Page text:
As winners of the last two World Cups, victors of 124 out of 151 games (82%) since that 2015 World Cup year and holders of the top spot in the FIFA rankings, it is hard to find a team more dominant - ever - than the United States Women's National Team.
Their juggernaut status means it is easy to forget FIFA does not just hand the USWNT a World Cup spot every four years. They still have to earn one, so their focus is on the start of Concacaf World Cup qualifying next week at the Concacaf W Championship, the opening chapter in the journey toward a record third-straight World Cup trophy.
The Concacaf W tournament has three opportunities up for grabs - World Cup qualification, Olympic qualification and the regional championship. Here's a look at each one and what the USWNT needs to go three-for-three:
World Cup Qualification
Eight nations have gathered in Monterrey, Mexico, with the tournament's pool play beginning on Monday, July 4. The U.S. is in Group A, joined by Mexico, Jamaica and Haiti. Group B consists of 2020 Olympic gold medalist Canada, along with Costa Rica, Panama and Trinidad and Tobago.
The group stage is a standard round robin, with each team playing everyone in its group. The top two countries from each group advance to the knockout round while also securing a spot at next year's World Cup. The two third place teams can attempt to join their fellow Concacaf nations in Australia and New Zealand through the intercontinental playoff.
The U.S. should finish comfortably in the top two, but everyone knows anything can happen in Concacaf. Mexico will be the USWNT's toughest opponent. The tournament's hosts are unbeaten in their last 10 games, with nine of those results being wins. In addition to beating Canada during that stretch, the combined score for Mexico and its opponents across through those 10 matches was 52-3.
Here is the U.S. group stage schedule (all times Eastern):
Monday's match will be on the CBS Sports Network, with Thursday's and the following Monday's on Paramount+. While the Americans are favored in their group regardless of the roster, Vlatko Andonovski has a solid first-choice team in Mexico. Longtime stalwarts such as Lindsey Horan, Alex Morgan, Kelley O'Hara, Megan Rapinoe and Becky Sauerbrunn are all there, joined by key contributing newcomers like NWSL Golden Boot winner Ashley Hatch.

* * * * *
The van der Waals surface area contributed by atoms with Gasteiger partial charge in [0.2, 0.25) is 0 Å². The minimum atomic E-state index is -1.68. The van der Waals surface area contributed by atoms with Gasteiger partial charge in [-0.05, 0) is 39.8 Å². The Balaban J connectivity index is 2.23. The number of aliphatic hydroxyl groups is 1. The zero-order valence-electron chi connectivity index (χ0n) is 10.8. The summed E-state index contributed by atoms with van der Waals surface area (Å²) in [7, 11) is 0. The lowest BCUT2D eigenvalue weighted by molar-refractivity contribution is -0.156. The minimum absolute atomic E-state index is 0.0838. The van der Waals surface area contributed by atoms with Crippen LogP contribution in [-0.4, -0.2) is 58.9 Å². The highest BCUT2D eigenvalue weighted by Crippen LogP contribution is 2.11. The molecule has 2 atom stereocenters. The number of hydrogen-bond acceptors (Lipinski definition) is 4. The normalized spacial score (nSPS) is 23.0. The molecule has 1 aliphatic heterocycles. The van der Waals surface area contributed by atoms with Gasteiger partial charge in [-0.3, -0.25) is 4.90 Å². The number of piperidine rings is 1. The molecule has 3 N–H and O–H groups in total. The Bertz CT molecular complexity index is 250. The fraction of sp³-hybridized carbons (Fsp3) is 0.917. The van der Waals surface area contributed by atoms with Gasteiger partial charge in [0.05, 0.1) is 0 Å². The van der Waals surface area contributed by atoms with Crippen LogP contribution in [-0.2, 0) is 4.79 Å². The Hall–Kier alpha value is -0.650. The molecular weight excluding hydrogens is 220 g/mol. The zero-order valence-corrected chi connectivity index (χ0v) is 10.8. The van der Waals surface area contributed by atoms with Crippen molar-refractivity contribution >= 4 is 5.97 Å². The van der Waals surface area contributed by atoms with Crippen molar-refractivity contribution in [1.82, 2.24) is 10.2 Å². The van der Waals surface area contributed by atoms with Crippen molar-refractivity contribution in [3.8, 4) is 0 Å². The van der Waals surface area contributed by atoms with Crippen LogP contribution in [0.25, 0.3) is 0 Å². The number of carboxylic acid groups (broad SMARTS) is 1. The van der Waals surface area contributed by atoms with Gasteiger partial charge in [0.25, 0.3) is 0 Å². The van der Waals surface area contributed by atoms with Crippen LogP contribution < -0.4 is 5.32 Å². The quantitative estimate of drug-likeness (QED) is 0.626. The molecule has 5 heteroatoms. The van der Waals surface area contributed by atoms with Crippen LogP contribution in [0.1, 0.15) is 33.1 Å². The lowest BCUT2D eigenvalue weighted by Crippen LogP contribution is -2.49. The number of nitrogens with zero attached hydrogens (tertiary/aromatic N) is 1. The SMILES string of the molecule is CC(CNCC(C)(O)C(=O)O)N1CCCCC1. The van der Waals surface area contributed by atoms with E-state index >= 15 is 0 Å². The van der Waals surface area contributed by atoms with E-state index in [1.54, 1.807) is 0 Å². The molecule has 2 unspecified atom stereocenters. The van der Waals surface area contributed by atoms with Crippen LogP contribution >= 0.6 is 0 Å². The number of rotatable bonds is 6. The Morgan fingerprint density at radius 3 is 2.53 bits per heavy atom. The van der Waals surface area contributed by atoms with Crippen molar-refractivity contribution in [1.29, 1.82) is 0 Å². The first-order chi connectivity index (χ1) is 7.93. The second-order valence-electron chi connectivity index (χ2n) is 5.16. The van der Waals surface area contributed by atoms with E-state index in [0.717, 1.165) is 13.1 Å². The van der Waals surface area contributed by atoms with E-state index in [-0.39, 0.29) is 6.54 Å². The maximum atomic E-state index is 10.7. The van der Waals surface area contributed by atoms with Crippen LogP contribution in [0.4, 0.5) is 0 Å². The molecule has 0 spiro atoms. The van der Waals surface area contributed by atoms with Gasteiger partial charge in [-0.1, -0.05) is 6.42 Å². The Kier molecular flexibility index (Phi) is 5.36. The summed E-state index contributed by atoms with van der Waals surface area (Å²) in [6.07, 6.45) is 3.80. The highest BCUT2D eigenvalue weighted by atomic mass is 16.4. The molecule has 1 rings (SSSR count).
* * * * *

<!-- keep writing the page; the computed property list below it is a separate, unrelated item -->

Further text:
U.S. Soccer announced on Friday that Rapinoe would miss the match against Jamaica, as she will be at the White House receiving the Presidential Medal of Freedom. While obviously the award is a huge honor for Rapinoe, the coaching staff's willingness to let her go during a qualifying tournament may also indicate how comfortable they feel with their odds of advancement and World Cup qualification.
“Megan is of course very disappointed about missing a game, but I told her to go,” Andonovski said in a press release. “She has to go. This is a once in a lifetime honor, she deserves it, and she will be representing herself, her team and her country at the White House. I think I can speak for everyone at U.S. Soccer when I say we are very proud of Megan and the impact she’s made on our sport and our country as a person and a player.”
Olympic Qualification and Regional Championship
The four teams that advance from the group stage will have semifinal matches on July 14. Both games will be available on the CBS Sports Network that evening. The final is set for July 18 at 10 p.m. ET. Paramount+ is the only viewing option for the final, with the streaming service also showing every game in the tournament.
In addition to being crowned champions of Concacaf, the final's winner will receive a berth to the 2024 Summer Olympics. The loser of the final will take on the winner of the third-place game (played earlier in the day) in September for Concacaf's second Olympic spot. The USWNT will be looking to join the US men in Paris, who just qualified for their first Olympics since 2008.
The biggest obstacle for the U.S. in the knockout round will be Canada, a country in the midst of a soccer revolution. The Canadians will be eager to prove that their recent gold medal means they are the best team not just in the region, but the world, and they certainly have the potential to do so.
The next two weeks will feature plenty of high octane soccer to accompany numerous meaningful storylines. The USWNT is confident in its ability to come out on top, but nothing in this tournament is a given with so much on the line.